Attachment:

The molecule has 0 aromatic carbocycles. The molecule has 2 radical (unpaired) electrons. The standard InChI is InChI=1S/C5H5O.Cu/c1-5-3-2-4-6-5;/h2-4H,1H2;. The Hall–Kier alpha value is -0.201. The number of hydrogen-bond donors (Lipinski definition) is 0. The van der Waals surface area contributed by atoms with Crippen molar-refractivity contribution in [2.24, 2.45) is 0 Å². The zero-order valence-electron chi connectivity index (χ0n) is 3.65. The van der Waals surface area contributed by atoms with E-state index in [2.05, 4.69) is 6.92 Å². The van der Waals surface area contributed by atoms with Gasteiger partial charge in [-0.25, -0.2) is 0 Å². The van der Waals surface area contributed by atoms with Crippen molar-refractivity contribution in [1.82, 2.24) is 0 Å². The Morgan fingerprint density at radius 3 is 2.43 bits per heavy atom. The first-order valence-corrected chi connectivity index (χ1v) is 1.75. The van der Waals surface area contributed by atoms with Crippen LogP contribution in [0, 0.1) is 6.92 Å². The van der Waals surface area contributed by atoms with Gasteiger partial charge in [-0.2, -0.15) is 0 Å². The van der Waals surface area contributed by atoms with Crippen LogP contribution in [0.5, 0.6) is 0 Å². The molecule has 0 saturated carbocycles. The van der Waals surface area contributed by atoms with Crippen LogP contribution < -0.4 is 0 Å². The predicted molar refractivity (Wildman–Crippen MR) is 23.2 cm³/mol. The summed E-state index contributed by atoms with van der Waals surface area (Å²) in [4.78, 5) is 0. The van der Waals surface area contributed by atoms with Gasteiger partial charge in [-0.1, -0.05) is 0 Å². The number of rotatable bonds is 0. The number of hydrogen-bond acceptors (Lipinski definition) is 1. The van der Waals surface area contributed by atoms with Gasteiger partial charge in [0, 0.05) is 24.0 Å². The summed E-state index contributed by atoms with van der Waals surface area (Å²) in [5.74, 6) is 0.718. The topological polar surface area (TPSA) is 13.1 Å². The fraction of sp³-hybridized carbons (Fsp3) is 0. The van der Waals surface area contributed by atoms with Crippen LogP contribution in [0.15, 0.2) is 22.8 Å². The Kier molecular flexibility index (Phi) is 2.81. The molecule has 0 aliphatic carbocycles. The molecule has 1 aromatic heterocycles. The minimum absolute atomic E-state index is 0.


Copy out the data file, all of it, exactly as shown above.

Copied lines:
The molecule has 0 aromatic carbocycles. The molecule has 2 radical (unpaired) electrons. The standard InChI is InChI=1S/C5H5O.Cu/c1-5-3-2-4-6-5;/h2-4H,1H2;. The Hall–Kier alpha value is -0.201. The number of hydrogen-bond donors (Lipinski definition) is 0. The van der Waals surface area contributed by atoms with Crippen molar-refractivity contribution in [2.24, 2.45) is 0 Å². The zero-order valence-electron chi connectivity index (χ0n) is 3.65. The van der Waals surface area contributed by atoms with E-state index in [2.05, 4.69) is 6.92 Å². The van der Waals surface area contributed by atoms with Gasteiger partial charge in [-0.25, -0.2) is 0 Å². The van der Waals surface area contributed by atoms with Crippen molar-refractivity contribution in [1.82, 2.24) is 0 Å². The Morgan fingerprint density at radius 3 is 2.43 bits per heavy atom. The first-order valence-corrected chi connectivity index (χ1v) is 1.75. The van der Waals surface area contributed by atoms with Crippen LogP contribution in [0, 0.1) is 6.92 Å². The van der Waals surface area contributed by atoms with Gasteiger partial charge in [-0.2, -0.15) is 0 Å². The van der Waals surface area contributed by atoms with Crippen LogP contribution in [0.5, 0.6) is 0 Å². The molecule has 0 saturated carbocycles. The van der Waals surface area contributed by atoms with Crippen LogP contribution < -0.4 is 0 Å². The predicted molar refractivity (Wildman–Crippen MR) is 23.2 cm³/mol. The summed E-state index contributed by atoms with van der Waals surface area (Å²) in [4.78, 5) is 0. The van der Waals surface area contributed by atoms with Gasteiger partial charge in [-0.1, -0.05) is 0 Å². The number of rotatable bonds is 0. The number of hydrogen-bond acceptors (Lipinski definition) is 1. The van der Waals surface area contributed by atoms with Gasteiger partial charge in [0, 0.05) is 24.0 Å². The summed E-state index contributed by atoms with van der Waals surface area (Å²) in [5.74, 6) is 0.718. The topological polar surface area (TPSA) is 13.1 Å². The fraction of sp³-hybridized carbons (Fsp3) is 0. The van der Waals surface area contributed by atoms with Crippen LogP contribution in [0.15, 0.2) is 22.8 Å². The Kier molecular flexibility index (Phi) is 2.81. The molecule has 0 aliphatic carbocycles. The molecule has 1 aromatic heterocycles. The minimum absolute atomic E-state index is 0.